"Playing with Ringo is very easy – because he's so good," the bassist explains. "Sometimes, you have drummers who speed up or listen too much to what you play. They copy what you do – and Ringo wouldn't do that. He listens to everything and takes it in. He doesn't show off – he just plays what's needed for the song. And that's what I do, too."

In early Spring, Harrison asked Voormann to play on the sessions for his new album. "George was still living in Esher," he recalls of Harrison's first home, where he lived with his wife, Pattie, before moving, on March 12, to his giant Friar Park estate in Henley. "I went there a few times, and we jammed together on guitars here and there. He knew I could play, but I think he was trying me out a little." As with the Dominos, Harrison played his friend his new songs. "They were wonderful. And after he moved to Friar Park, I stayed there, coming in with him to the studio, going out together. I had the greatest time in my life."

A second drummer, Alan White, would also play on the sessions, at least for the first week. White had already appeared with John, Eric and Klaus the previous fall in Toronto, as well as in January with George on John's "Instant Karma!" recording.


Arranger John Barham, seated with George, a never before seen photo, taken at Trident on March 10, 1970, on a project for Indian musician Aashish Khan. (Photo by Yogish Sahota, courtesy Aashish Khan)

One other key player was arranger John Barham, who had met George at Esher in 1966, when Ravi Shankar came to play for him there. Barham had subsequently worked on Wonderwall Music, and, on March 10, 1970, had created an arrangement for an unreleased session George helmed at Trident for a project by Indian musician Aashish Khan (which also featured Eric, Klaus and Ringo). A month later, around April 1970, he was dining with the Harrisons at Friar Park on a Saturday evening, when George, without introduction, began playing his new songs on an acoustic guitar. "At that time, I had no idea about George's plans to record an album of his own songs, and no idea that he wanted me to arrange strings for it," the arranger recalls. "I made suggestions about string arrangements for some songs. In retrospect, I assumed that George had decided to ask me to come over and listen to his songs to judge my response to them." He would eventually attend most of the sessions for the album, to allow himself to get familiar with the tone of each of the recordings, in person.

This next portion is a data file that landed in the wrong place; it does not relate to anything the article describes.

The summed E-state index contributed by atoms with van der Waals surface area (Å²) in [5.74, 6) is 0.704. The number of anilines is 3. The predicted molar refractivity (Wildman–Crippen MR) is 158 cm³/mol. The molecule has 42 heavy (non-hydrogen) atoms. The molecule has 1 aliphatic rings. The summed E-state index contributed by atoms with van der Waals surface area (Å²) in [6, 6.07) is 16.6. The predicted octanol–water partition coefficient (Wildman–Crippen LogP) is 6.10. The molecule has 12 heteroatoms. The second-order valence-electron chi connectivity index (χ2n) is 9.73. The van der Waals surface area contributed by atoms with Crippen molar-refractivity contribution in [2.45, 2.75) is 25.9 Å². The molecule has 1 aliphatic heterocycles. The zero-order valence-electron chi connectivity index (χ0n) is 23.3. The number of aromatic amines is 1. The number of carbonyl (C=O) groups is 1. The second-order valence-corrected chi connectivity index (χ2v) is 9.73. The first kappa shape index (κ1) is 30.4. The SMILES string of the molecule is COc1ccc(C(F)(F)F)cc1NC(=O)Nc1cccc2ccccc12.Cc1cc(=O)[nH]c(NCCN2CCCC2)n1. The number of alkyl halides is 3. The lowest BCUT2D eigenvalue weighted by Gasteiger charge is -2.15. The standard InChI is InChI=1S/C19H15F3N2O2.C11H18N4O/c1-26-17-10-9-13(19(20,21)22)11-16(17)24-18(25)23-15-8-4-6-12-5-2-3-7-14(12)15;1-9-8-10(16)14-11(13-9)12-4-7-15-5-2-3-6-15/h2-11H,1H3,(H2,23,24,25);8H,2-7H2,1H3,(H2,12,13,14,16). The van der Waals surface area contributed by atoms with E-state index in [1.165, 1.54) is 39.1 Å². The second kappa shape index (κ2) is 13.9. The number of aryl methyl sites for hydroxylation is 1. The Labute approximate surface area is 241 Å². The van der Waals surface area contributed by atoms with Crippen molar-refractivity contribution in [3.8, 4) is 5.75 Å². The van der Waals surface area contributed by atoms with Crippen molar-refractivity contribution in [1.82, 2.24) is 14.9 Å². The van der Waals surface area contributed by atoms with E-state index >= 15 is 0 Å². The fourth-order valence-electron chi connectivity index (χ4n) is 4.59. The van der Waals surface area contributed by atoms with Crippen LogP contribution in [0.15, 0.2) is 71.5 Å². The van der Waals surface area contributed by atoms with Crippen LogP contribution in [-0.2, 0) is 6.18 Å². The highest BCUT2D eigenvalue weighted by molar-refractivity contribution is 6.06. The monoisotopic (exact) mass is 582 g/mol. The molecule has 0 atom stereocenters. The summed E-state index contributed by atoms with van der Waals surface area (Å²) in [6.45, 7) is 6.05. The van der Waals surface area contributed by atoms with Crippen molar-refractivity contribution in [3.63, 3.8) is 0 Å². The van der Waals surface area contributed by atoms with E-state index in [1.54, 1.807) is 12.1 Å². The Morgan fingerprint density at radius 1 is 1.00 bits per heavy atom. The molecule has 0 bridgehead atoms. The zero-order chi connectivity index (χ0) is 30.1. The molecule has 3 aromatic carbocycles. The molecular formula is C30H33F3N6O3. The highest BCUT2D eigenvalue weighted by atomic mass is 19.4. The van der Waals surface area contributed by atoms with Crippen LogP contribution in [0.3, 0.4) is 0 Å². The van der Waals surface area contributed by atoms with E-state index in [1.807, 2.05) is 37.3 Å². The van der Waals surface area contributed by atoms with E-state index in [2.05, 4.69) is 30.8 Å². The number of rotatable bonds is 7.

Harrison remained busy with Apple Records artists up until his own sessions began, producing two new albums, for beloved background singer Doris Troy and for uber-talented keyboardist Billy Preston. He would invite the latter to play also as one of the core players on All Things Must Pass.

John Lennon had begun working with legendary producer Phil Spector at the end of 1969, bringing him onboard to finish Let It Be in March 1970, and George followed suit, co-producing his new album with Spector at EMI's Abbey Road Studios.

Engineering was handled by a Beatles veteran, Phil McDonald, who would continue recording Harrison for many years thereafter. McDonald's first Beatles session was as tape operator (officially "2nd engineer") in June 1965, the day which produced "Yesterday," and later, in 1969, finished Abbey Road, when Geoff Emerick was pulled away to rebuild The Beatles' Apple Studios; the two won Grammys for their work on the album.

"His sound wasn't the kind of clean and clinical sound of Alan Parsons, but somewhere close to it," explains McDonald's 2nd engineer on All Things Must Pass, John Leckie. "He's a very soft Yorkshire character. Never gets upset or bad-tempered or edgy. And he always just gets this great sound. And without loads of gear, like today," just the EMI-made TG12345 mixing console (on which Abbey Road was recorded), Neumann and AKG microphones and Fairchild and Altec compressor/limiters – and that's it. "It was all done with EQ and mic placement." The recordings were tracked to a 3M M23 8-track tape machine, recording to EMI's own 1-inch EMITape.


Tape operator/2nd engineer John Leckie, seen in the Studio 2 control room in 1972 (Courtesy John Leckie)

Leckie himself started at the studio on February 15 of 1970 at age 20, as all newbies on the engineering staff do, as tape operator. "They tell you, 'You sit there – don't touch anything, don't say anything. Just sit and watch," he notes. The job entailed starting and stopping the tape machine – no remote controls in those days – and marking song titles, takes of each song on a tape reel, and the engineer's track layout (what instrument is on which track).


3ddavey13's picture

Since the Blu-ray only offers the core album in high resolution audio, I combined my purchase with the 24-bit/96-kHz download from (It's currently on sale at 20% off and is also available in 24/192) Not something I normally do, but this album is worth it. The Atmos mix is easily one of the best I've ever heard. It's a shame the entire album wasn't done. The article was a great read. I had no idea so many great artists were involved.

Captain Haddock's picture

Very good article, except you seem to have missed mentioning Hear Me Lord!
I think all the music is wonderful. I got the 5 CD version. I cannot understand why the Archival Notes booklet is only available in the Uber crate. Having no access to that, it is a pity your article did not indicate how many takes were required for each song, possibly including overdubs, and, above all, the master take for each song. All this information was contained in the books in the recent Beatles and John Lennon box sets!